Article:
• The example depicted in FIG. 12 is only one example of a cloud infrastructure system and is not intended to be limiting. It should be appreciated that, in some other examples, cloud infrastructure system 1202 may have more or fewer components than those depicted in FIG. 12, may combine two or more components, or may have a different configuration or arrangement of components. For example, although FIG. 12 depicts three client computing devices, any number of client computing devices may be supported in alternative examples.
  • The term cloud service is generally used to refer to a service that is made available to users on demand and via a communication network such as the Internet by systems (e.g., cloud infrastructure system 1202) of a service provider. Typically, in a public cloud environment, servers and systems that make up the cloud service provider's system are different from the customer's own on-premise servers and systems. The cloud service provider's systems are managed by the cloud service provider. Customers may thus avail themselves of cloud services provided by a cloud service provider without having to purchase separate licenses, support, or hardware and software resources for the services. For example, a cloud service provider's system may host an application, and a user may, via the Internet, on demand, order and use the application without the user having to buy infrastructure resources for executing the application. Cloud services are designed to provide easy, scalable access to applications, resources and services. Several providers offer cloud services. For example, several cloud services are offered by Oracle Corporation® of Redwood Shores, Calif., such as middleware services, database services, Java cloud services, and others.
  • In certain examples, cloud infrastructure system 1202 may provide one or more cloud services using different models such as under a Software as a Service (SaaS) model, a Platform as a Service (PaaS) model, an Infrastructure as a Service (IaaS) model, and others, including hybrid service models. Cloud infrastructure system 1202 may include a suite of applications, middleware, databases, and other resources that enable provision of the various cloud services.
  • A SaaS model enables an application or software to be delivered to a customer over a communication network like the Internet, as a service, without the customer having to buy the hardware or software for the underlying application. For example, a SaaS model may be used to provide customers access to on-demand applications that are hosted by cloud infrastructure system 1202. Examples of SaaS services provided by Oracle Corporation® include, without limitation, various services for human resources/capital management, customer relationship management (CRM), enterprise resource planning (ERP), supply chain management (SCM), enterprise performance management (EPM), analytics services, social applications, and others.
  • An IaaS model is generally used to provide infrastructure resources (e.g., servers, storage, hardware and networking resources) to a customer as a cloud service to provide elastic compute and storage capabilities. Various IaaS services are provided by Oracle Corporation®.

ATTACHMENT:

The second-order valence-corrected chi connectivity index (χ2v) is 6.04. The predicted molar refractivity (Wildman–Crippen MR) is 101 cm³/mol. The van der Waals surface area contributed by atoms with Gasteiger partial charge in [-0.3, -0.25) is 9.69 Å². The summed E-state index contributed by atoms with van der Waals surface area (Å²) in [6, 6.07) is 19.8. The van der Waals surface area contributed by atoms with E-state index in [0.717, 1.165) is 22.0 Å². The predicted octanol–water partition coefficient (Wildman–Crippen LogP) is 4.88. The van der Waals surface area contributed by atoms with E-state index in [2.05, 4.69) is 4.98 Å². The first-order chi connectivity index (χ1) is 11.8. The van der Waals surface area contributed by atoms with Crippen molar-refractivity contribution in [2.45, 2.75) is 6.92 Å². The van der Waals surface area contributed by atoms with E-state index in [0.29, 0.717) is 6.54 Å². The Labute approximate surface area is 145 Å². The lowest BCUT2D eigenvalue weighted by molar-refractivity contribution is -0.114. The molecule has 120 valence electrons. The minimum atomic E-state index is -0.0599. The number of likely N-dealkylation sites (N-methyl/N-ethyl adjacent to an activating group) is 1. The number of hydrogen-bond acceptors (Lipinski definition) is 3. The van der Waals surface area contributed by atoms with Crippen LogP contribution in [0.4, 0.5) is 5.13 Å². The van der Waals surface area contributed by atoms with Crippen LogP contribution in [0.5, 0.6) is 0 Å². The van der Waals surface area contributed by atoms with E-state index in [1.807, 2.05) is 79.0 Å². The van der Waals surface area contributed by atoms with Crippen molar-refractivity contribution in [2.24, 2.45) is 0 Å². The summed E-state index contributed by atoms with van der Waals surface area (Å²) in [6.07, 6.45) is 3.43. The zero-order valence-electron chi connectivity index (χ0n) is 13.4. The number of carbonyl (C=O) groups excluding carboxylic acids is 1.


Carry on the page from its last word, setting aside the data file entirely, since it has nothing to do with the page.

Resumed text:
• A PaaS model is generally used to provide, as a service, platform and environment resources that enable customers to develop, run, and manage applications and services without the customer having to procure, build, or maintain such resources. Examples of PaaS services provided by Oracle Corporation® include, without limitation, Oracle Java Cloud Service (JCS), Oracle Database Cloud Service (DBCS), data management cloud service, various application development solutions services, and others.
  • Cloud services are generally provided on an on-demand self-service basis, subscription-based, elastically scalable, reliable, highly available, and secure manner. For example, a customer, via a subscription order, may order one or more services provided by cloud infrastructure system 1202. Cloud infrastructure system 1202 then performs processing to provide the services requested in the customer's subscription order. For example, a user may request the cloud infrastructure system to register an application, as described above, and provide services to the application per the application's specified requirements. Cloud infrastructure system 1202 may be configured to provide one or even multiple cloud services.
  • Cloud infrastructure system 1202 may provide the cloud services via different deployment models. In a public cloud model, cloud infrastructure system 1202 may be owned by a third party cloud services provider and the cloud services are offered to any general public customer, where the customer may be an individual or an enterprise. In certain other examples, under a private cloud model, cloud infrastructure system 1202 may be operated within an organization (e.g., within an enterprise organization) and services provided to customers that are within the organization. For example, the customers may be various departments of an enterprise such as the Human Resources department, the Payroll department, etc. or even individuals within the enterprise. In certain other examples, under a community cloud model, the cloud infrastructure system 1202 and the services provided may be shared by several organizations in a related community. Various other models such as hybrids of the above mentioned models may also be used.